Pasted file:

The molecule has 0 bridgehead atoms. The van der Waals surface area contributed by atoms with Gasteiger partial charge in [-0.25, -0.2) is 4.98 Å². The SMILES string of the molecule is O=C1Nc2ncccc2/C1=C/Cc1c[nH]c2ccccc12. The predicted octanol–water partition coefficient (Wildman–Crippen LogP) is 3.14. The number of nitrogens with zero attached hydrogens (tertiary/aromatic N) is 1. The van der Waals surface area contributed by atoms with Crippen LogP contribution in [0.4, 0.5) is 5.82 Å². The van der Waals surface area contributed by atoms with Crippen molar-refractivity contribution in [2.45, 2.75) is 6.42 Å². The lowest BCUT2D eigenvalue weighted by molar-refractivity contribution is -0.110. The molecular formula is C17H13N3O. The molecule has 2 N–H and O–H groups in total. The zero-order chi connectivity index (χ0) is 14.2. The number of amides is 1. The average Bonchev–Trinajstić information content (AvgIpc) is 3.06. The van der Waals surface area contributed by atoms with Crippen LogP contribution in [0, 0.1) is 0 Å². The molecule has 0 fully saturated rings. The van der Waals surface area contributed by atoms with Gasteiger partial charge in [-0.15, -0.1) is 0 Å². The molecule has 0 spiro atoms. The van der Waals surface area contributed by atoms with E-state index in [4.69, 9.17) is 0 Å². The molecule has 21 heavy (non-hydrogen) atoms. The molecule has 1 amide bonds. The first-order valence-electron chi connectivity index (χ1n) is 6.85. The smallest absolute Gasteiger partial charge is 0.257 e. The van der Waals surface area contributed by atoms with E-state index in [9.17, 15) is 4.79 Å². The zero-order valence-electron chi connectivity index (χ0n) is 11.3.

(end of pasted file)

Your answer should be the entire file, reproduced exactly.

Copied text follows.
The molecule has 0 bridgehead atoms. The van der Waals surface area contributed by atoms with Gasteiger partial charge in [-0.25, -0.2) is 4.98 Å². The SMILES string of the molecule is O=C1Nc2ncccc2/C1=C/Cc1c[nH]c2ccccc12. The predicted octanol–water partition coefficient (Wildman–Crippen LogP) is 3.14. The number of nitrogens with zero attached hydrogens (tertiary/aromatic N) is 1. The van der Waals surface area contributed by atoms with Crippen LogP contribution in [0.4, 0.5) is 5.82 Å². The van der Waals surface area contributed by atoms with Crippen molar-refractivity contribution in [2.45, 2.75) is 6.42 Å². The lowest BCUT2D eigenvalue weighted by molar-refractivity contribution is -0.110. The molecular formula is C17H13N3O. The molecule has 2 N–H and O–H groups in total. The zero-order chi connectivity index (χ0) is 14.2. The number of amides is 1. The average Bonchev–Trinajstić information content (AvgIpc) is 3.06. The van der Waals surface area contributed by atoms with Crippen LogP contribution in [0, 0.1) is 0 Å². The molecule has 0 fully saturated rings. The van der Waals surface area contributed by atoms with Gasteiger partial charge in [-0.15, -0.1) is 0 Å². The molecule has 0 spiro atoms. The van der Waals surface area contributed by atoms with E-state index in [4.69, 9.17) is 0 Å². The molecule has 21 heavy (non-hydrogen) atoms. The molecule has 1 amide bonds. The first-order valence-electron chi connectivity index (χ1n) is 6.85. The smallest absolute Gasteiger partial charge is 0.257 e. The van der Waals surface area contributed by atoms with E-state index in [9.17, 15) is 4.79 Å². The zero-order valence-electron chi connectivity index (χ0n) is 11.3.